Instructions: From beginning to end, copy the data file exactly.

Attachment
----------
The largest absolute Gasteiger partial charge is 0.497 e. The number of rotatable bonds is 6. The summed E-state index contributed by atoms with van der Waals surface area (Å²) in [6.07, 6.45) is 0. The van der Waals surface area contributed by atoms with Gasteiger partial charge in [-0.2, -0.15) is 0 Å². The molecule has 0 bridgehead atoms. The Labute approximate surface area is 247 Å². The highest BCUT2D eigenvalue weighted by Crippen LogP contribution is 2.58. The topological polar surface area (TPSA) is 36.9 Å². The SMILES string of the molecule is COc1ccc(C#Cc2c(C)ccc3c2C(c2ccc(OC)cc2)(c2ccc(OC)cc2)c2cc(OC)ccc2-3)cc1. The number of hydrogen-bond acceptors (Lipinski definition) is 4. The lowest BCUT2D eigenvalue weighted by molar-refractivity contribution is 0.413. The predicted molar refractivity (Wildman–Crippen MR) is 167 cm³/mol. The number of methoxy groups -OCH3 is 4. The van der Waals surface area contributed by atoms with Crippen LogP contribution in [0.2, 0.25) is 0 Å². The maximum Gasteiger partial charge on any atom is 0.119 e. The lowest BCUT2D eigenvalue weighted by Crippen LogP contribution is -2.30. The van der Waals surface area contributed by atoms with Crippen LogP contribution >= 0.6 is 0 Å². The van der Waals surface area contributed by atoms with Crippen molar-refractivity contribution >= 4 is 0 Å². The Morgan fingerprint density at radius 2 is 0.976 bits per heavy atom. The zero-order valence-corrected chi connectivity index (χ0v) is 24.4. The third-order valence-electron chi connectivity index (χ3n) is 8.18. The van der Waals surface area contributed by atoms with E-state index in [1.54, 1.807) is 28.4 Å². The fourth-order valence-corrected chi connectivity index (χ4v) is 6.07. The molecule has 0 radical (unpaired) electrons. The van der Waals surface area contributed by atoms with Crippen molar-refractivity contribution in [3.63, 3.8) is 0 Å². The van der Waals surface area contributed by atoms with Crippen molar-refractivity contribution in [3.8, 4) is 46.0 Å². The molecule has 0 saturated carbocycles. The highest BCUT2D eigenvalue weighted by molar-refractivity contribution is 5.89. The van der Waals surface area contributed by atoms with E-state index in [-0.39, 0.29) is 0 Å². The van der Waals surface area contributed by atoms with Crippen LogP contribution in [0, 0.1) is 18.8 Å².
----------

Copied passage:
The largest absolute Gasteiger partial charge is 0.497 e. The number of rotatable bonds is 6. The summed E-state index contributed by atoms with van der Waals surface area (Å²) in [6.07, 6.45) is 0. The van der Waals surface area contributed by atoms with Gasteiger partial charge in [-0.2, -0.15) is 0 Å². The molecule has 0 bridgehead atoms. The Labute approximate surface area is 247 Å². The highest BCUT2D eigenvalue weighted by Crippen LogP contribution is 2.58. The topological polar surface area (TPSA) is 36.9 Å². The SMILES string of the molecule is COc1ccc(C#Cc2c(C)ccc3c2C(c2ccc(OC)cc2)(c2ccc(OC)cc2)c2cc(OC)ccc2-3)cc1. The number of hydrogen-bond acceptors (Lipinski definition) is 4. The lowest BCUT2D eigenvalue weighted by molar-refractivity contribution is 0.413. The predicted molar refractivity (Wildman–Crippen MR) is 167 cm³/mol. The number of methoxy groups -OCH3 is 4. The van der Waals surface area contributed by atoms with Crippen LogP contribution in [0.2, 0.25) is 0 Å². The maximum Gasteiger partial charge on any atom is 0.119 e. The lowest BCUT2D eigenvalue weighted by Crippen LogP contribution is -2.30. The van der Waals surface area contributed by atoms with Crippen LogP contribution >= 0.6 is 0 Å². The van der Waals surface area contributed by atoms with Crippen molar-refractivity contribution >= 4 is 0 Å². The Morgan fingerprint density at radius 2 is 0.976 bits per heavy atom. The zero-order valence-corrected chi connectivity index (χ0v) is 24.4. The third-order valence-electron chi connectivity index (χ3n) is 8.18. The van der Waals surface area contributed by atoms with E-state index in [1.54, 1.807) is 28.4 Å². The fourth-order valence-corrected chi connectivity index (χ4v) is 6.07. The molecule has 0 radical (unpaired) electrons. The van der Waals surface area contributed by atoms with Crippen molar-refractivity contribution in [3.63, 3.8) is 0 Å². The van der Waals surface area contributed by atoms with Crippen molar-refractivity contribution in [3.8, 4) is 46.0 Å². The molecule has 0 saturated carbocycles. The highest BCUT2D eigenvalue weighted by molar-refractivity contribution is 5.89. The van der Waals surface area contributed by atoms with E-state index in [-0.39, 0.29) is 0 Å². The van der Waals surface area contributed by atoms with Crippen LogP contribution in [0, 0.1) is 18.8 Å².